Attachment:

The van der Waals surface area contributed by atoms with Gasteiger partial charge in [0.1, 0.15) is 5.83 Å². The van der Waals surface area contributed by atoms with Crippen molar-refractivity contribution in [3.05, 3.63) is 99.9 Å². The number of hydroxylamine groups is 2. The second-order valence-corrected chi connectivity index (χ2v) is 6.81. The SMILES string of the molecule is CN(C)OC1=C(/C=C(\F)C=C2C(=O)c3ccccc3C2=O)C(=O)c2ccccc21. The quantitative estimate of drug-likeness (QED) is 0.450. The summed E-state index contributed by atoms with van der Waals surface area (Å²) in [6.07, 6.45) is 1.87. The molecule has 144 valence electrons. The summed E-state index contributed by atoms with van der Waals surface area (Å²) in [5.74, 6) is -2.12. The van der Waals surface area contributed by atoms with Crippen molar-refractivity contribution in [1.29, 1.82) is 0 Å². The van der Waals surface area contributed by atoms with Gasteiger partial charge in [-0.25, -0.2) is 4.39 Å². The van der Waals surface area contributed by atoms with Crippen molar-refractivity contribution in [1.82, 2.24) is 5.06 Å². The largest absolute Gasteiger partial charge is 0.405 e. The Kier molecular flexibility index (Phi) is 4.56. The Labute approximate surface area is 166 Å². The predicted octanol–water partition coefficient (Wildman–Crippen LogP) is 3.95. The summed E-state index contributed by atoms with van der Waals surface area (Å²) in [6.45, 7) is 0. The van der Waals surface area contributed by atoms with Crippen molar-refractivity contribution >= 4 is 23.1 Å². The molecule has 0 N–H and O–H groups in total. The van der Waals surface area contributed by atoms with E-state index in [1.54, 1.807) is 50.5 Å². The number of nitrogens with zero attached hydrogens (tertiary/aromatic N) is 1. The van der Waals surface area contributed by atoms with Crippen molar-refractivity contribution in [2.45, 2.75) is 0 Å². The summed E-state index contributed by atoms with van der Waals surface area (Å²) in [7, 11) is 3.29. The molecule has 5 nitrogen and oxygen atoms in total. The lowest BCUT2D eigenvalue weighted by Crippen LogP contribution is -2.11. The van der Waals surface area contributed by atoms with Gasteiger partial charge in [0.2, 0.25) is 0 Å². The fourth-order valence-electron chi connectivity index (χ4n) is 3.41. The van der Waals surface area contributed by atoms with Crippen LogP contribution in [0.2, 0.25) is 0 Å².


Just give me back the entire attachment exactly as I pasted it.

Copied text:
The van der Waals surface area contributed by atoms with Gasteiger partial charge in [0.1, 0.15) is 5.83 Å². The van der Waals surface area contributed by atoms with Crippen molar-refractivity contribution in [3.05, 3.63) is 99.9 Å². The number of hydroxylamine groups is 2. The second-order valence-corrected chi connectivity index (χ2v) is 6.81. The SMILES string of the molecule is CN(C)OC1=C(/C=C(\F)C=C2C(=O)c3ccccc3C2=O)C(=O)c2ccccc21. The quantitative estimate of drug-likeness (QED) is 0.450. The summed E-state index contributed by atoms with van der Waals surface area (Å²) in [6.07, 6.45) is 1.87. The molecule has 144 valence electrons. The summed E-state index contributed by atoms with van der Waals surface area (Å²) in [5.74, 6) is -2.12. The van der Waals surface area contributed by atoms with Crippen molar-refractivity contribution in [1.29, 1.82) is 0 Å². The van der Waals surface area contributed by atoms with Gasteiger partial charge in [-0.25, -0.2) is 4.39 Å². The van der Waals surface area contributed by atoms with Crippen molar-refractivity contribution in [1.82, 2.24) is 5.06 Å². The largest absolute Gasteiger partial charge is 0.405 e. The Kier molecular flexibility index (Phi) is 4.56. The Labute approximate surface area is 166 Å². The predicted octanol–water partition coefficient (Wildman–Crippen LogP) is 3.95. The summed E-state index contributed by atoms with van der Waals surface area (Å²) in [6.45, 7) is 0. The van der Waals surface area contributed by atoms with Crippen molar-refractivity contribution >= 4 is 23.1 Å². The molecule has 0 N–H and O–H groups in total. The van der Waals surface area contributed by atoms with E-state index in [1.54, 1.807) is 50.5 Å². The number of nitrogens with zero attached hydrogens (tertiary/aromatic N) is 1. The van der Waals surface area contributed by atoms with Crippen molar-refractivity contribution in [2.45, 2.75) is 0 Å². The summed E-state index contributed by atoms with van der Waals surface area (Å²) in [7, 11) is 3.29. The molecule has 5 nitrogen and oxygen atoms in total. The lowest BCUT2D eigenvalue weighted by Crippen LogP contribution is -2.11. The van der Waals surface area contributed by atoms with Gasteiger partial charge in [0.2, 0.25) is 0 Å². The fourth-order valence-electron chi connectivity index (χ4n) is 3.41. The van der Waals surface area contributed by atoms with Crippen LogP contribution in [0.2, 0.25) is 0 Å².